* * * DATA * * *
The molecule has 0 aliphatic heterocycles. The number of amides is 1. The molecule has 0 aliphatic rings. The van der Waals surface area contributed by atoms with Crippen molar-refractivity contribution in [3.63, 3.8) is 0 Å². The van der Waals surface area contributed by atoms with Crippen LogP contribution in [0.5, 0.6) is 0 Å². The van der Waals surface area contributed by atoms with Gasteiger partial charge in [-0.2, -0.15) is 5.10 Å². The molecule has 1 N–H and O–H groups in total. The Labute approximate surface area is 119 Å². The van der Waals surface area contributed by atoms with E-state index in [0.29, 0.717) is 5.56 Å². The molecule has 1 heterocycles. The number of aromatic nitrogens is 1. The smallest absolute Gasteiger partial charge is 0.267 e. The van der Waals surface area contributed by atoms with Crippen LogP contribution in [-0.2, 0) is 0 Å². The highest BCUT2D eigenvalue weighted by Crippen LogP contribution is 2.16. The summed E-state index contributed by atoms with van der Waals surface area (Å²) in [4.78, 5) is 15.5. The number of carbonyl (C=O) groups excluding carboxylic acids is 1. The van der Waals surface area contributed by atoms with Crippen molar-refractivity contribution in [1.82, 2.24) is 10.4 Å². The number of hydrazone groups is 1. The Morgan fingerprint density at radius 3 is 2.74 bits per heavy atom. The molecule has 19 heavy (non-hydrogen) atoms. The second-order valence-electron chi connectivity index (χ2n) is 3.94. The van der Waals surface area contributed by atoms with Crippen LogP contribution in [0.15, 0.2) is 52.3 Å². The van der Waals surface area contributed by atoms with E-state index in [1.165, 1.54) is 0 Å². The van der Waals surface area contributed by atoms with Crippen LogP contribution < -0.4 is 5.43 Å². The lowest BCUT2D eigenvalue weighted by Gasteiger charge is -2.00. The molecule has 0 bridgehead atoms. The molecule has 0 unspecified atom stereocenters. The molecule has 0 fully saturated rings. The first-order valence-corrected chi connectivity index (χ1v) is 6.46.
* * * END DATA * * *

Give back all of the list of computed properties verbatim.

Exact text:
The molecule has 0 aliphatic heterocycles. The number of amides is 1. The molecule has 0 aliphatic rings. The van der Waals surface area contributed by atoms with Crippen molar-refractivity contribution in [3.63, 3.8) is 0 Å². The van der Waals surface area contributed by atoms with Crippen LogP contribution in [0.5, 0.6) is 0 Å². The van der Waals surface area contributed by atoms with Gasteiger partial charge in [-0.2, -0.15) is 5.10 Å². The molecule has 1 N–H and O–H groups in total. The Labute approximate surface area is 119 Å². The van der Waals surface area contributed by atoms with E-state index in [0.29, 0.717) is 5.56 Å². The molecule has 1 heterocycles. The number of aromatic nitrogens is 1. The smallest absolute Gasteiger partial charge is 0.267 e. The van der Waals surface area contributed by atoms with Crippen LogP contribution in [-0.2, 0) is 0 Å². The highest BCUT2D eigenvalue weighted by Crippen LogP contribution is 2.16. The summed E-state index contributed by atoms with van der Waals surface area (Å²) in [4.78, 5) is 15.5. The number of carbonyl (C=O) groups excluding carboxylic acids is 1. The van der Waals surface area contributed by atoms with Crippen molar-refractivity contribution in [1.82, 2.24) is 10.4 Å². The number of hydrazone groups is 1. The Morgan fingerprint density at radius 3 is 2.74 bits per heavy atom. The molecule has 19 heavy (non-hydrogen) atoms. The second-order valence-electron chi connectivity index (χ2n) is 3.94. The van der Waals surface area contributed by atoms with Crippen LogP contribution in [0.15, 0.2) is 52.3 Å². The van der Waals surface area contributed by atoms with E-state index in [1.165, 1.54) is 0 Å². The van der Waals surface area contributed by atoms with Crippen LogP contribution < -0.4 is 5.43 Å². The lowest BCUT2D eigenvalue weighted by Gasteiger charge is -2.00. The molecule has 0 bridgehead atoms. The molecule has 0 unspecified atom stereocenters. The molecule has 0 fully saturated rings. The first-order valence-corrected chi connectivity index (χ1v) is 6.46.